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Unformatted text preview: You have to be very careful to add these forces as vectors to get the net force. In this problem we can take advantage of the symmetry, and combine the forces from charges 2 and 4 into a force along the diagonal (opposite to the force from charge 3) of magnitude 183.1 N. When this is combined with the 64.7 N force in the opposite direction, the result is a net force of 118 N pointing along the diagonal of the square. The symmetry here makes things a little easier. If it wasn't so symmetric, all you'd have to do is split the vectors up in to x and y components, add them to find the x and y components of the net force, and then calculate the magnitude and direction of the net force from the components. Example 164 in the textbook shows this process....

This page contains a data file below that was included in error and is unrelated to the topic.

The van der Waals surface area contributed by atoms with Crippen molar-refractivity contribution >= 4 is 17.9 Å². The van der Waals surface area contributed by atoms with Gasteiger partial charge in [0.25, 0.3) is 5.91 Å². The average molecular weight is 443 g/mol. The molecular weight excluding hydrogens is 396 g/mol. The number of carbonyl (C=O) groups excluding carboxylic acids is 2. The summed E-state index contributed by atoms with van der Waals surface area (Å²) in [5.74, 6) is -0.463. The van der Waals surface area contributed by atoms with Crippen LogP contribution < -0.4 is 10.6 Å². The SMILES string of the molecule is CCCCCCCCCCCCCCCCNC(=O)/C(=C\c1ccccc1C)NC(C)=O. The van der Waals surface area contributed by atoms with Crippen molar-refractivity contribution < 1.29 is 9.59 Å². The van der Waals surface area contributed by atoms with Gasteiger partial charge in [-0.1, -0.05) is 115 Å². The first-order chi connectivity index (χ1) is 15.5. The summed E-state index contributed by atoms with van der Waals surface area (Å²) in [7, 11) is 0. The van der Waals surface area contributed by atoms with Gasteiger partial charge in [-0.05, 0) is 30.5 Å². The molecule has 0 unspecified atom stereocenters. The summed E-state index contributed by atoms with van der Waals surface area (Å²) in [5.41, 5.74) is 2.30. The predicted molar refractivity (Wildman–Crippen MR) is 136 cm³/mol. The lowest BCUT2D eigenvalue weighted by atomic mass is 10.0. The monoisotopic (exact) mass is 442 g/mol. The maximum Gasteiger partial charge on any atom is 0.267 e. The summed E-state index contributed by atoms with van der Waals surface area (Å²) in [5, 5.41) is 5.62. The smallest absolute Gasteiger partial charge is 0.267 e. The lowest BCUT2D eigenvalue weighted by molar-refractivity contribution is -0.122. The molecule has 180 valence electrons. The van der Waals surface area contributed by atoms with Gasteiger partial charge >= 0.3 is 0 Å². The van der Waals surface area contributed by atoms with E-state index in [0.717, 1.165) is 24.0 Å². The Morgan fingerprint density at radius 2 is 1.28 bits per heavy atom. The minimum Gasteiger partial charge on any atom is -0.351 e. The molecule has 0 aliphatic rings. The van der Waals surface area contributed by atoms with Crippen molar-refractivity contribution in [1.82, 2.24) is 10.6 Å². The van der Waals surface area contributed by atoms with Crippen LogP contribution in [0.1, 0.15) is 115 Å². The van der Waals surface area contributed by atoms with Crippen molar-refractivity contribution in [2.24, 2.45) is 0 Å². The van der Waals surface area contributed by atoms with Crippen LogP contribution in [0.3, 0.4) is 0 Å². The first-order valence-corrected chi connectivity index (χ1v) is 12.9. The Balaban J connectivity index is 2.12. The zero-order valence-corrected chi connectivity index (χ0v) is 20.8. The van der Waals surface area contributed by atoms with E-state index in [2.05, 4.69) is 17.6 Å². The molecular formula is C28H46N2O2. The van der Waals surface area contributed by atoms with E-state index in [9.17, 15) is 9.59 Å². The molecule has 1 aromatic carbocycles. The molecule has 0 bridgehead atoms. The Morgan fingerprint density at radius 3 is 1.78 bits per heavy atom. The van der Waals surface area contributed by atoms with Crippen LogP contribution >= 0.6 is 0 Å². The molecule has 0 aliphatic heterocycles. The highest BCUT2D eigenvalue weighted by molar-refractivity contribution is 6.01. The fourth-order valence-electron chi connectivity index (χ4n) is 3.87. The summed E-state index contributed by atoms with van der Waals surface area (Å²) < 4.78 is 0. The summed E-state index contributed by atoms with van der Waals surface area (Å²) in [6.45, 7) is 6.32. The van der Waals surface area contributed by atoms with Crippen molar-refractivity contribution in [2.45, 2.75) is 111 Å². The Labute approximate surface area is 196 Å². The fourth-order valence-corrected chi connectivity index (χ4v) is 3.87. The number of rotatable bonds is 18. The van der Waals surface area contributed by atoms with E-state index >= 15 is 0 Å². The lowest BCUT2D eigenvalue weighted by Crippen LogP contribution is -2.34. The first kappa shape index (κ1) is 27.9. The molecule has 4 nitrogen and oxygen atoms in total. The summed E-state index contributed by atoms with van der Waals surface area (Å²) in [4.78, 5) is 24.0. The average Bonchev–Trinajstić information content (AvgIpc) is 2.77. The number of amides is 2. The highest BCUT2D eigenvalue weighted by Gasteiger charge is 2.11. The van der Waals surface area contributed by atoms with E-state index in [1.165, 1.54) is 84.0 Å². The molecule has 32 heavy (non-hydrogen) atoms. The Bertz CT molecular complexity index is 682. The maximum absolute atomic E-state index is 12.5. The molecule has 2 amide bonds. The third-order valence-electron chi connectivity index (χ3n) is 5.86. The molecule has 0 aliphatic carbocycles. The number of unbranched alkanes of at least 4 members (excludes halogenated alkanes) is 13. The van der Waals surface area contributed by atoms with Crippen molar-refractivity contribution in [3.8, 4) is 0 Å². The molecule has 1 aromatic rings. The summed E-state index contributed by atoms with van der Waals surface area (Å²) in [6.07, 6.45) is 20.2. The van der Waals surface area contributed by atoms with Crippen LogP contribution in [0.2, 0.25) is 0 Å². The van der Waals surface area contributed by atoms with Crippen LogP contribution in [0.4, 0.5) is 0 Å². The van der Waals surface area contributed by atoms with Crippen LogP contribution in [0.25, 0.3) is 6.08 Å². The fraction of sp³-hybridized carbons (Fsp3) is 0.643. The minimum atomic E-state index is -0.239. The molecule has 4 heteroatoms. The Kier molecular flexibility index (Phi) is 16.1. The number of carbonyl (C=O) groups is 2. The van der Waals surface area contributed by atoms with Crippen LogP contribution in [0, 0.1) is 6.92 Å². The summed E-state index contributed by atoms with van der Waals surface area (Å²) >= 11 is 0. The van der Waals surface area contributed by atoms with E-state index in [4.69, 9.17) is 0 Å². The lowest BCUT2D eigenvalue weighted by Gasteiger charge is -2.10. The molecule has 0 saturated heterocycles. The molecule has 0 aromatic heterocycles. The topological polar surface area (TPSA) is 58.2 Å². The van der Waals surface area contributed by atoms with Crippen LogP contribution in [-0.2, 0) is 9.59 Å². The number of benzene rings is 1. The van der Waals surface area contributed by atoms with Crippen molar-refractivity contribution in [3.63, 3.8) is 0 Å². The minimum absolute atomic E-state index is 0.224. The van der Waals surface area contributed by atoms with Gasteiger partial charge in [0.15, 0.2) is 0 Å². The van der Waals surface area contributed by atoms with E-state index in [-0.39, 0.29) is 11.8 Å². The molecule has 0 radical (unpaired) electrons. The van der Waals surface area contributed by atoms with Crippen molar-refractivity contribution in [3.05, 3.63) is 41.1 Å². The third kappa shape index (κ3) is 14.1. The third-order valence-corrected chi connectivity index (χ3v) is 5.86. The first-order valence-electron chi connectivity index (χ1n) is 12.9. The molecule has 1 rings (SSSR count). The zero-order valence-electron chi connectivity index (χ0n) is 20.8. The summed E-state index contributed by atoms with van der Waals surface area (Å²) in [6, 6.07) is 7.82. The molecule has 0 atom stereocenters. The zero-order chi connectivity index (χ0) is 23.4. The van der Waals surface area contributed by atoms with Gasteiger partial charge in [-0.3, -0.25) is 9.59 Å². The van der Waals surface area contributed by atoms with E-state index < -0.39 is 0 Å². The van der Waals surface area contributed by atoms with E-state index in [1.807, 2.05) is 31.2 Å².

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 Fall '10
 DavidJudd
 Physics, Charge, Force, Electric charge, Euclidean vector, net force, 2.5 cm

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